Blue Moon was written in 1934 by Rogers and Hart, and has been performed since then by more or less everyone. It makes anyone sound good, good performers sound great, and great performers melt your heart. Nobody could ever say whose version is the best, but today I’m shouting out to Billie Holiday, Elvis, and the Cowboy Junkies.

Billie Holiday Sings

Billie Holiday had a naturally twisty voice and on her take applied that twist with wisdom to what is, after all, a really simple melody. This is on her very first album of original material, Billie Holiday Sings (only available on vinyl), and she covered it again, live in Europe, on Billie’s Blues; but the original is better.

Elvis Presley, Complete Sun Sessions

There are people who are going to roll their eyes at the mention of Elvis’ name, but they’re fools. There are two of his albums that are absolutely essential to any serious collection of 20th-Century music. The Sun Sessions (that link is to the U.K. version) is one of the greatest pop-music collections ever captured. I remember riding a subway in Tokyo and there was a sign up: “Before anybody did anything, Elvis did everything.” Which is coming it a little high, but only a little. Then you need an Elvis gospel collection because obviously he was the greatest white gospel singer ever. Here’s one called Peace in the Valley — The Complete Gospel Collection; a whole lot of great singing there. Anyhow, Elvis’ take on Blue Moon is light, graceful, and, off the top, straight-ahead. There are no drums, just a swinging acoustic guitar. But wow, that voice, and what a razor rhythm. Then Elvis launches into a wordless falsetto soar in between verses, it’s shocking and exquisite.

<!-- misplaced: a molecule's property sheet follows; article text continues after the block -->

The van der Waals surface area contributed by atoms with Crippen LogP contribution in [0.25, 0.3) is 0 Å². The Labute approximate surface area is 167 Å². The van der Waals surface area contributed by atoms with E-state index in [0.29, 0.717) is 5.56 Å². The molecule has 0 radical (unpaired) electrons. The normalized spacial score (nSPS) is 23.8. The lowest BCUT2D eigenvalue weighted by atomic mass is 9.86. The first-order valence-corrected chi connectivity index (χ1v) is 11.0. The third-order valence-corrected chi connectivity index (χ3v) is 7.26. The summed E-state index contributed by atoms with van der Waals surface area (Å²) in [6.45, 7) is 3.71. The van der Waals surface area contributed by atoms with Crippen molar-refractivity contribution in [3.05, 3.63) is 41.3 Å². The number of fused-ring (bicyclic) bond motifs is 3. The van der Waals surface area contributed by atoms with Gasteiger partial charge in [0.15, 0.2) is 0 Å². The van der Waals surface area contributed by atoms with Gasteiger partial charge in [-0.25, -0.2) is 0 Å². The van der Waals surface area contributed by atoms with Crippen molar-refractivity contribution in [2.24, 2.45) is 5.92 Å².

Cowboy Junkies, The Trinity Session

Then there are the Cowboy Junkies, one of my main musical influences since I first heard them in 1990 or so. Their version is a variation on the theme, it’s called Blue Moon Revisited (Song for Elvis) and wraps a couple of the original verses, which by the way mention “without a song of my own”, in a song of their own about loving someone who went away and died, terribly tragic in the Junkies’ best style. But oh my goodness gracious, the singing would melt stone. I should disclose that I am among the huge number of Canadian men with a major crush on Margo Timmins.

This is on The Trinity Sessions, which is full of gems. The Junkies, by the way, are heroes to audiophiles: They record by setting up in a room around a single high-quality microphone, and doing the balancing and mixing by, you know, playing their instruments and singing at the right volumes. You just can’t imagine how great it sounds on a good audio setup. To this day I’ve never heard a better-sounding record than Trinity.

This is part of the Song of the Day series (background).

Links · Spotify playlist. Billie on iTunes, Amazon, Spotify. Elvis on iTunes, Amazon, Spotify. The Cowboy Junkies on iTunes, Amazon, Spotify. Live video of Elvis and Billie is hard to come by but that’s OK, because the Cowboy Junkies will take good care of you.


Comment feed for ongoing:Comments feed

From: Walter Davis (Mar 29 2018, at 10:56)

If you wear headphones, and if you listen to Mining For Gold on Trinity Sessions, you can hear the sextant of Trinity Cathedral stacking folding chairs a few rooms away from Margo and crew. High fidelity indeed!


From: Doug K (Mar 29 2018, at 14:45)

thank you, I did not know the Cowboy Junkies had a version.. look forward to listening to that..

first heard the song in the Marcel's doo-wop rendition, which is also a lot of fun.


From: John Cowan (Mar 29 2018, at 14:48)

Hey, what about the Marcels?


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